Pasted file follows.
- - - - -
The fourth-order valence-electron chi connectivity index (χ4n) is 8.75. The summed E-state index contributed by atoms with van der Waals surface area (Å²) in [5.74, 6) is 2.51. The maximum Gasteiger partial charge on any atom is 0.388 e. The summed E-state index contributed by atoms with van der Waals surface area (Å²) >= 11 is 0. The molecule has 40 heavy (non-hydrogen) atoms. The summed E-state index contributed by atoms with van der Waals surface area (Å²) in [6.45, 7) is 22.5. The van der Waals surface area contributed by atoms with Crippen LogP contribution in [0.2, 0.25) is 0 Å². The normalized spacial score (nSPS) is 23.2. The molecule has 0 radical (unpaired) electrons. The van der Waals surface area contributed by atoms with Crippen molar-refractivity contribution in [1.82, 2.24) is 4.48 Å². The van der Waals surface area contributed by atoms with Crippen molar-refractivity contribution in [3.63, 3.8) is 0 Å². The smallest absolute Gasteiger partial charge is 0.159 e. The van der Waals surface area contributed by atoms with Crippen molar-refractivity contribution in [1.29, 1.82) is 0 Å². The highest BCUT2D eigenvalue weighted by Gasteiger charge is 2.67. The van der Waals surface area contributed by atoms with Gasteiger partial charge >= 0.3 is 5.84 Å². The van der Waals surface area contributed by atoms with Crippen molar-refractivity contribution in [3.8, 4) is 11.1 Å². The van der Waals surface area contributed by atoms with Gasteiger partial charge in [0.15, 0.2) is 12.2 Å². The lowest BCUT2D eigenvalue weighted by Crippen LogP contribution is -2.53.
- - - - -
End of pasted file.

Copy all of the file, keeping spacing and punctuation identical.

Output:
The fourth-order valence-electron chi connectivity index (χ4n) is 8.75. The summed E-state index contributed by atoms with van der Waals surface area (Å²) in [5.74, 6) is 2.51. The maximum Gasteiger partial charge on any atom is 0.388 e. The summed E-state index contributed by atoms with van der Waals surface area (Å²) >= 11 is 0. The molecule has 40 heavy (non-hydrogen) atoms. The summed E-state index contributed by atoms with van der Waals surface area (Å²) in [6.45, 7) is 22.5. The van der Waals surface area contributed by atoms with Crippen LogP contribution in [0.2, 0.25) is 0 Å². The normalized spacial score (nSPS) is 23.2. The molecule has 0 radical (unpaired) electrons. The van der Waals surface area contributed by atoms with Crippen molar-refractivity contribution in [1.82, 2.24) is 4.48 Å². The van der Waals surface area contributed by atoms with Crippen molar-refractivity contribution in [3.63, 3.8) is 0 Å². The smallest absolute Gasteiger partial charge is 0.159 e. The van der Waals surface area contributed by atoms with Crippen molar-refractivity contribution in [1.29, 1.82) is 0 Å². The highest BCUT2D eigenvalue weighted by Gasteiger charge is 2.67. The van der Waals surface area contributed by atoms with Gasteiger partial charge >= 0.3 is 5.84 Å². The van der Waals surface area contributed by atoms with Crippen molar-refractivity contribution in [3.8, 4) is 11.1 Å². The van der Waals surface area contributed by atoms with Gasteiger partial charge in [0.15, 0.2) is 12.2 Å². The lowest BCUT2D eigenvalue weighted by Crippen LogP contribution is -2.53.